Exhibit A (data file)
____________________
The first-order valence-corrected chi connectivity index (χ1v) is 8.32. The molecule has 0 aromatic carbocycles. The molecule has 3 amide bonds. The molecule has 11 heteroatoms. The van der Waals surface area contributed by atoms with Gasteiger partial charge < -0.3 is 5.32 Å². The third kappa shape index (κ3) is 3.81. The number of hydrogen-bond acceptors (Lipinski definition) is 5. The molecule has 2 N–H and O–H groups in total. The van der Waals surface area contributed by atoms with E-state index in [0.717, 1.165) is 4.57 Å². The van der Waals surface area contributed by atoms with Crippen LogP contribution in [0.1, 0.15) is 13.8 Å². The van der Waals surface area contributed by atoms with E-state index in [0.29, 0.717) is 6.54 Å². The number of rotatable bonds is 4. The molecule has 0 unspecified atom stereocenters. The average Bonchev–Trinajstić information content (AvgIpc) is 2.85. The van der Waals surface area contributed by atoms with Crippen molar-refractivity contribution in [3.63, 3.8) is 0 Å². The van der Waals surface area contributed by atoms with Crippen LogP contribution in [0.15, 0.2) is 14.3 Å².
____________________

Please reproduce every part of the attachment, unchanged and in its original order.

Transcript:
The first-order valence-corrected chi connectivity index (χ1v) is 8.32. The molecule has 0 aromatic carbocycles. The molecule has 3 amide bonds. The molecule has 11 heteroatoms. The van der Waals surface area contributed by atoms with Gasteiger partial charge < -0.3 is 5.32 Å². The third kappa shape index (κ3) is 3.81. The number of hydrogen-bond acceptors (Lipinski definition) is 5. The molecule has 2 N–H and O–H groups in total. The van der Waals surface area contributed by atoms with E-state index in [0.717, 1.165) is 4.57 Å². The van der Waals surface area contributed by atoms with Crippen LogP contribution in [0.1, 0.15) is 13.8 Å². The van der Waals surface area contributed by atoms with E-state index in [0.29, 0.717) is 6.54 Å². The number of rotatable bonds is 4. The molecule has 0 unspecified atom stereocenters. The average Bonchev–Trinajstić information content (AvgIpc) is 2.85. The van der Waals surface area contributed by atoms with Crippen molar-refractivity contribution in [3.63, 3.8) is 0 Å². The van der Waals surface area contributed by atoms with Crippen LogP contribution in [0.15, 0.2) is 14.3 Å².